AUDIO: Rick Pitino discusses allegations, future at Louisville

Rick Pitino
Associated Press
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Thursday afternoon marked the first time since Friday that Louisville head coach Rick Pitino commented on the controversy that has taken his program by storm. Speaking with Terry Meiners of 840 WHAS in Louisville, Pitino discussed the escort scandal, what could have possibly led former staffer Andre McGee down the path he’s alleged to have taken in Katina Powell’s book and his future at Louisville.

The interview began with Meiners asking Pitino if it changed his thinking as to whether or not he needed to resign, which (as one would expect) Pitino shot down. Also discussed was the statement released by school president Dr. James Ramsey, which expressed support for athletic director Tom Jurich but did not mention Pitino at all.

“Well I can’t answer that, Terry,” Pitino said when asked why he wasn’t mentioned in the statement. “Twenty-six years ago Kentucky brought me in to make the program compliant to NCAA rules. (Then-Kentucky president) Dr. (David) Roselle and (then Kentucky athletic director) C.M. Newton thought I was the guy to come in and change around the images, change around the culture and add a lot of discipline to the program. And I did that.

“And then I came here to the University of Louisville, and if someone was five seconds late or not early consequences would be paid from a disciplinary standpoint,” Pitino continued. “This is obviously not a person being late, this is not about a person (not) working hard. This is about things that are very disgusting, things that turn my stomach, things that keep me up without sleeping.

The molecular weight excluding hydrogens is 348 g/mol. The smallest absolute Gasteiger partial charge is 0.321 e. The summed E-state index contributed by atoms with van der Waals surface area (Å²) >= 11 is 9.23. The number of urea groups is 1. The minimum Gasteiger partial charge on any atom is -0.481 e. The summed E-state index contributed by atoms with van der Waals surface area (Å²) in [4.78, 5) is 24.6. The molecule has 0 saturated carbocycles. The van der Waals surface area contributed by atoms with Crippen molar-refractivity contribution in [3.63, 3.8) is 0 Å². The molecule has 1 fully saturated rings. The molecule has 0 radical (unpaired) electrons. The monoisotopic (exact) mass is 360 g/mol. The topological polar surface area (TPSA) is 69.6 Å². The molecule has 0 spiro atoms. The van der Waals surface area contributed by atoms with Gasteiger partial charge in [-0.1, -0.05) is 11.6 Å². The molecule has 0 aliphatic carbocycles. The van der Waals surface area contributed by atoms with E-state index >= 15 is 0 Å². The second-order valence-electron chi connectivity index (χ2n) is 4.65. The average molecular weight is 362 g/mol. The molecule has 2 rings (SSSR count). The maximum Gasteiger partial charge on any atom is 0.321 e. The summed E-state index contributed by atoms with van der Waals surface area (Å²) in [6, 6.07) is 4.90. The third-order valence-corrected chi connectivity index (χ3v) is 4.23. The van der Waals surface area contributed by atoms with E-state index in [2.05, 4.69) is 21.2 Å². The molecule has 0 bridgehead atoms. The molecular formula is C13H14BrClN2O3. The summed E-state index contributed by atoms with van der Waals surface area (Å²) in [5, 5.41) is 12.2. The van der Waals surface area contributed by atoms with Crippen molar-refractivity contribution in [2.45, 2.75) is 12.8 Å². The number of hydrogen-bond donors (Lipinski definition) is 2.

“But unfortunately, I had no knowledge of any of this and don’t believe in it. It’s sickening to me, the whole thing. But I’m thinking of my 13 players, I’m thinking of our program, and I’m sorry that Dr. Ramsey did not think enough to mention me but that’s something I cannot control.”

Below is audio of the full interview, which ran just over 17 minutes in length.

Boise State loses guard Harwell to torn ACL

Leon Rice
Associated Press
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Expected to be one of the favorites in the Mountain West this season, Boise State’s perimeter ranks have shrunk by one player due to injury. Thursday it was reported by the Idaho Statesman that freshman guard Malek Harwell will redshirt after suffering a torn ACL in practice. Along with fellow freshman Paris Austin, Harwell is expected to be a key part of the Broncos’ future beyond the upcoming season.

Now, instead of competing with an experienced backcourt that includes four redshirt seniors, Harwell will work to get his knee back to full strength for the 2016-17 season.

Among the guards who will play significant minutes this season are Anthony Drmic, who took a medical redshirt last season, Montigo Alford, Mikey Thompson and grad transfer Lonnie Jackson (Boston College). Chandler Hutchison, who started in Boise State’s final 18 games of the 2014-15 season as a freshman, will also compete for playing time.